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Through the smoke screen

india Updated: Mar 13, 2007 02:42 IST
AG Noorani
Highlight Story

‘How can Parzania ever be shown [in Gujarat] without our approval?” Babu Bajrangi claimed. Who is he and what is the film about?

Bajrangi is the principal accused in the Naroda Patiya massacre case, where more than 100 people were killed during the Gujarat pogrom of 2002. He has two other claims to fame: involvement in a project to kidnap Hindu girls married to non-Hindus and force them to divorce their husbands and the bashing up of young couples on college campuses or gardens. For one such act, he was arrested on December 12.

What is the film about? On February 28, 2002, Azhar Mody went missing from Gulberg Society in Ahmedabad. The family had taken refuge in the home of Ehsan Jaffri, who himself was the one the mob was after. Many were killed besides him. Azhar got separated in the chaos and has not been found since. The film is about his parents’ desperate search for him. His father, Dara Mody, had hoped that after watching the film, “Amdavadis would be sensitised to our plight. But it seems one powerful person decides which films people can watch”. Bajrangi could not have gone so far unless he had the tacit support of Chief Minister Narendra Modi, judicially called the Neo of our times.

The film’s director, Rahul Dholakia, scion of an eminent Gujarati family, belongs to the city and has known the family since 1996. He shared their grief. “Most of all, I felt the pain of a mother’s heart.” The film is not about the pogrom. It is about “the trauma and anguish of a simple Parsi family which calls Ahmedabad its home, got caught in the 2002 riots, and which lost a young son... I decided to make a film to tell the world about their search. No person involved in this film is expecting monetary benefits”. It stars Naseeruddin Shah and Sarika.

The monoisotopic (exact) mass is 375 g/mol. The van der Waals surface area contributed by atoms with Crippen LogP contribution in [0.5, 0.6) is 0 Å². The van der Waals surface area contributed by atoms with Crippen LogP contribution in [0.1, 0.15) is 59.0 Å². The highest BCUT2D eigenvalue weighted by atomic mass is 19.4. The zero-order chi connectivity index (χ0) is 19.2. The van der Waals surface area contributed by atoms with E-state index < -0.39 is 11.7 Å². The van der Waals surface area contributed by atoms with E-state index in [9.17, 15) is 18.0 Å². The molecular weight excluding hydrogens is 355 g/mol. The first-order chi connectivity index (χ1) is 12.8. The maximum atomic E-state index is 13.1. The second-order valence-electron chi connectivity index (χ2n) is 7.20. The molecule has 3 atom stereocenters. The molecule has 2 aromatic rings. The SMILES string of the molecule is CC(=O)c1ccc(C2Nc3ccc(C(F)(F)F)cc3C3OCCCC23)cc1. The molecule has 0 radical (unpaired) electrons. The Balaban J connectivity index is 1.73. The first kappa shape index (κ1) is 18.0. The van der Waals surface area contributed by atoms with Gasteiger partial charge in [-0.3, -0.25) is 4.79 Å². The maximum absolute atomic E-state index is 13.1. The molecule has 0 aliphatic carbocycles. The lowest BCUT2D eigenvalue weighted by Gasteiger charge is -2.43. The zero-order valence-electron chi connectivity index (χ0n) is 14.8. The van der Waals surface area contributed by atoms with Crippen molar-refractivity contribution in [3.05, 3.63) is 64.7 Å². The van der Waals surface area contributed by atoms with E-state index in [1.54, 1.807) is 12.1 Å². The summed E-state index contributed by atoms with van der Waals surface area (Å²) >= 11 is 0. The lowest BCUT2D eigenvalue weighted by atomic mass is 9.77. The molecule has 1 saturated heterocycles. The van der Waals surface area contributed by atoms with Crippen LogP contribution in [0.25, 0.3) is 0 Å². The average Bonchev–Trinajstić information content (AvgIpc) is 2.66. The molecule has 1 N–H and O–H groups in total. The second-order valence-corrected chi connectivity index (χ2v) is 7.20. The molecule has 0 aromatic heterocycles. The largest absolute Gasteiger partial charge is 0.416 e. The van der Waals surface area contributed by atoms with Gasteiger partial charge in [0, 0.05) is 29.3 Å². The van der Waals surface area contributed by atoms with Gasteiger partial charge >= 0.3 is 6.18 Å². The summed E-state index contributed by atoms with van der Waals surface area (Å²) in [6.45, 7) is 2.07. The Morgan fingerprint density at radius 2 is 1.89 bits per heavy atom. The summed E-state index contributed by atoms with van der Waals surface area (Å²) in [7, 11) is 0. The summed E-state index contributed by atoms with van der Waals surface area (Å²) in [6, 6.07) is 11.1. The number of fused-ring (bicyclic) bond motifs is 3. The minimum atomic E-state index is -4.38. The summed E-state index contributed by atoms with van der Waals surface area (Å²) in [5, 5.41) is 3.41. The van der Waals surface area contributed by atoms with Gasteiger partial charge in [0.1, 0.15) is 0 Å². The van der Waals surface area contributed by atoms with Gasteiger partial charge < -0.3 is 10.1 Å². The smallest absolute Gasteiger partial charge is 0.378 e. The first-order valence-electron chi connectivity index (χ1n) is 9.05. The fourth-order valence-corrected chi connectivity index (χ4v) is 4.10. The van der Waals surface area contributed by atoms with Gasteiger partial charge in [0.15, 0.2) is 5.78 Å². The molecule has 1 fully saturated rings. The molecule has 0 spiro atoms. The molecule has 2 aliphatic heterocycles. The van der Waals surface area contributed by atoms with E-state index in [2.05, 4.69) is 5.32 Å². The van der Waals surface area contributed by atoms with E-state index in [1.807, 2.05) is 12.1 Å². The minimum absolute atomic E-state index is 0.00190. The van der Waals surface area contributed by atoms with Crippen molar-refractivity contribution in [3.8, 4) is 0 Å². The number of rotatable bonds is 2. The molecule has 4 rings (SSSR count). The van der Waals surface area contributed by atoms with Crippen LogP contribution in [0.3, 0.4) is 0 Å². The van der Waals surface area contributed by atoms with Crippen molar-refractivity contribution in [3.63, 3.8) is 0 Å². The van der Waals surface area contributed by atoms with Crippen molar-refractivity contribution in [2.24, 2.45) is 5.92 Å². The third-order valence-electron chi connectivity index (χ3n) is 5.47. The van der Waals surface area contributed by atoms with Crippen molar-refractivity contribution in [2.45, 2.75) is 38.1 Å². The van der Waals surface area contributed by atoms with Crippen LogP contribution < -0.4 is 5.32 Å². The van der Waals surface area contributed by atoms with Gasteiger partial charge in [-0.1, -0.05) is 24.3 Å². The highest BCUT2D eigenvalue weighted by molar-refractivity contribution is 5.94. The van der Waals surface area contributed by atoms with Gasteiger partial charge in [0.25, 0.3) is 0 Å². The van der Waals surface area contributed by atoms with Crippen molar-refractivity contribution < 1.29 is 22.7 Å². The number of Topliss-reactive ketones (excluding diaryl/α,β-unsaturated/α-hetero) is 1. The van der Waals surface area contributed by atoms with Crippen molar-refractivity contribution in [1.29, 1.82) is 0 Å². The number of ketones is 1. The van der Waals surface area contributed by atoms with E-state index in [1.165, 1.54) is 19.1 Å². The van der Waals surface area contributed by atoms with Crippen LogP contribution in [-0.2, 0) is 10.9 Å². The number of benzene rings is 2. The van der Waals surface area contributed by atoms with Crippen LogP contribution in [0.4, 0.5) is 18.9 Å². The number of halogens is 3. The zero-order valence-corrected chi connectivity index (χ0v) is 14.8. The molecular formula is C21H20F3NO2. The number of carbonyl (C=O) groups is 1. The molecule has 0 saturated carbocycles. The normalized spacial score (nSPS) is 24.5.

Dholakia was flatly told by everyone, including the president of the Gujarat Multiplex Owners Association, Manubhai Patel, that the film’s release needed Bajrangi’s consent. On February 6, Patel, after meeting Bajrang Dal activists and Dholakia, said, “As of now, we have taken a decision not to show the film. Though the police have promised protection to multiplexes, we don’t want to take any chances.” Neither he, nor Bajrangi, nor any of the Bajrang Dal members who sat at the meeting had seen the film. Bajrangi declared, “I will not disclose my strategy but I will certainly do something to ensure that the film is not shown here.”

Dholakia disclosed that one of the theatre owners was tipped off that the state government “had taken a decision on not showing Parzania”; not by this devious stratagem. Dholakia asks, “If Amu, a film based on the anti-Sikh riots of 1984, or Black Friday, on the Mumbai serial blasts of 1993, could be screened, why not Parzania?”

The question, though legitimate, is pointless in the face of officially-supported mob terror. As businessmen, theatre owners submit. Mahesh Bhatt’s film Zakhm suffered this fate and so did Fanaa. In Gujarat, the real issue is whether the law is powerless to foil unofficial bans by the State, using or condoning the mob.

It is not. The fundamental right to freedom of speech and expression implies the right to receive information and the business of running the 13,500 theatres in the country is, in the words of the US Supreme Court in a different context, a business “affected with a public interest”. It involves not only the owners’ right to exhibit but also those of the viewers to watch films. Some nuances and concepts on the right, while well-known abroad, are little developed in India.